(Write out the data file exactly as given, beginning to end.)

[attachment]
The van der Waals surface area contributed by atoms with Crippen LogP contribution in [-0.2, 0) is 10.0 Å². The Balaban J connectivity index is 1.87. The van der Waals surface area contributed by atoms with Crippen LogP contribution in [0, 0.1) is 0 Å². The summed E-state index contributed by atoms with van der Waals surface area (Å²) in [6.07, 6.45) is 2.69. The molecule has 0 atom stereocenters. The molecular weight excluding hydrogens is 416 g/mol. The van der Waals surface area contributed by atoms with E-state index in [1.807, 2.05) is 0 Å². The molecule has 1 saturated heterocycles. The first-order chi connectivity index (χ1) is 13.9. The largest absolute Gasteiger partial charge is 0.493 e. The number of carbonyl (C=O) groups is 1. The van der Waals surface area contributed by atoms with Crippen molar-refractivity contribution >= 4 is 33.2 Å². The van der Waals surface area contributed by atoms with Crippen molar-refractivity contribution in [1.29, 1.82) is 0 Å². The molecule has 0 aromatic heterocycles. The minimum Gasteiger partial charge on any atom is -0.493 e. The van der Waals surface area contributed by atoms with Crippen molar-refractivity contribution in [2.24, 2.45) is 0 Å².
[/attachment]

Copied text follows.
The van der Waals surface area contributed by atoms with Crippen LogP contribution in [-0.2, 0) is 10.0 Å². The Balaban J connectivity index is 1.87. The van der Waals surface area contributed by atoms with Crippen LogP contribution in [0, 0.1) is 0 Å². The summed E-state index contributed by atoms with van der Waals surface area (Å²) in [6.07, 6.45) is 2.69. The molecule has 0 atom stereocenters. The molecular weight excluding hydrogens is 416 g/mol. The van der Waals surface area contributed by atoms with E-state index in [1.807, 2.05) is 0 Å². The molecule has 1 saturated heterocycles. The first-order chi connectivity index (χ1) is 13.9. The largest absolute Gasteiger partial charge is 0.493 e. The number of carbonyl (C=O) groups is 1. The van der Waals surface area contributed by atoms with Crippen molar-refractivity contribution >= 4 is 33.2 Å². The van der Waals surface area contributed by atoms with Crippen molar-refractivity contribution in [1.29, 1.82) is 0 Å². The molecule has 0 aromatic heterocycles. The minimum Gasteiger partial charge on any atom is -0.493 e. The van der Waals surface area contributed by atoms with Crippen molar-refractivity contribution in [2.24, 2.45) is 0 Å².